Super Typhoon Nepartak Headed Towards Taiwan, To Make Landfall On Thursday

Taiwan is readying itself to bear the brunt of a major typhoon which is expected to make landfall on the small island nation on Thursday. According to a CNN report, the category 5 super typhoon named Nepartak is headed straight towards Taiwan after it intensified over the past three days.

The typhoon, which started off as a small tropical disturbance over last weekend, intensified into a tropical storm on Monday. By Tuesday afternoon, Nepartak had quickly grown into a category 4 typhoon with no signs of slowing down. The weather conditions prevalent at the time, and the warm ocean waters, meant it only managed to gain further strength over most of Tuesday and Wednesday. On Wednesday, the Japanese Meteorological Agency confirmed that typhoon Nepartak had a central pressure of 900 millibars. The Joint Typhoon Warning Center later added that Typhoon Nepartak boasted of sustained 175 mph wind speeds, putting it into the category of a category 5 typhoon – the same as a category 5 hurricane.

Meteorologists add that the “unusually warm” waters that extended to a great depth below the storm played a key role in adding to the strength of Typhoon Nepartak. However, they add that after Wednesday, the typhoon is expected to move over a relatively cooler area that could lead to slight weakening. Even after weakening, they estimate it to still remain a category 4 typhoon when it hits Taiwan on Thursday afternoon. Unlike traditional tropical cyclones, Typhoon Nepartak would be slower to lose strength because it is set to encounter another area with warm waters before it makes landfall in Taiwan.

Apart from the fear of deadly gale force winds, Typhoon Nepartak is also expected to dump a huge quantity of rain in Taiwan and China. This is bad news for the region which has already been battered by heavy rainfall over the past week. In Taiwan alone, the typhoon is expected to dump anywhere between five to 15 inches of rain. It is also expected to cause huge agricultural losses in Taiwan. The country should, however, be safe if it weakens to a category 4 typhoon at landfall because the country has had past experience dealing with such typhoons.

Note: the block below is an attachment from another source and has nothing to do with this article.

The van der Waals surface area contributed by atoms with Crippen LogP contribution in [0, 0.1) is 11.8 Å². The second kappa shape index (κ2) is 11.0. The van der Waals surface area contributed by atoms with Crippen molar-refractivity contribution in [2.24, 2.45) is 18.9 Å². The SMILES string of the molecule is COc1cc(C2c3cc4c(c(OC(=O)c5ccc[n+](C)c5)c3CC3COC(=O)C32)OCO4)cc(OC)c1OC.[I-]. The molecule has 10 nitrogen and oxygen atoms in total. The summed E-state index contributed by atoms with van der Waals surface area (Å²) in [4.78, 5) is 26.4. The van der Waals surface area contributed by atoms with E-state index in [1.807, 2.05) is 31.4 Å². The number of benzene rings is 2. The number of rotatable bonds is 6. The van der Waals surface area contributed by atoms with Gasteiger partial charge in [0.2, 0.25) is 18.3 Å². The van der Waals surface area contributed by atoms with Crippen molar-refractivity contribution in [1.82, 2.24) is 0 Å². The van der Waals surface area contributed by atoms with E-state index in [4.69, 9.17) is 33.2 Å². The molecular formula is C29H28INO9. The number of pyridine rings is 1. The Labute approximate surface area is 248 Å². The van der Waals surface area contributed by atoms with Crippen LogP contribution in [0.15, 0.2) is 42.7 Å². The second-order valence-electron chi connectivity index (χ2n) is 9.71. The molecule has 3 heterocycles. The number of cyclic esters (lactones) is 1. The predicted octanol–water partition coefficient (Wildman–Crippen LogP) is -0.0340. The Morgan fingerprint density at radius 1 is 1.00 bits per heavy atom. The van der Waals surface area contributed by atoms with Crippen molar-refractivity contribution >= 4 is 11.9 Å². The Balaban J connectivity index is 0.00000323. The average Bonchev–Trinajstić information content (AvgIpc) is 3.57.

China is also likely to be badly affected by the typhoon. Parts of central and eastern China have been, for the past few days, battered by heavy monsoon rains. Floods in the region have in the past 10 days alone killed more than 170 people and caused over $5 billion worth of damage. With Typhoon Nepartak expected to bring additional rainfall, the situation is likely to get worse for people living there. Current estimates say that the typhoon could bring more than 16 inches of rain to several areas in China. The same regions received more than eight inches of rain already, last week.

When Typhoon Nepartak makes landfall in Taiwan, it would be the first major typhoon to hit the country this year. No stranger to powerful typhoons, Taiwan was last year hit by two powerful typhoons. The first one, Typhoon Soudelor, made landfall on August 7, 2015, as a category 3 storm with sustained wind speeds of over 120 mph. Eight people were killed and over 420 were injured. The typhoon also caused over $100 million in damage. A month later, on September 30, Typhoon Dujuan made landfall in Taiwan as a category 4 typhoon with sustained 140 mph winds. Three people died during the typhoon while an estimated 376 others were injured. While it did not cause major damage to property, the Taiwanese government estimated that it had caused $10 million worth of damage. Typhoon Dujuan proved more destructive in eastern China, where it is estimated to have damaged property worth more than $652 million. No deaths were reported from there.

[Image By NASA | Public Domain | Wikimedia Commons]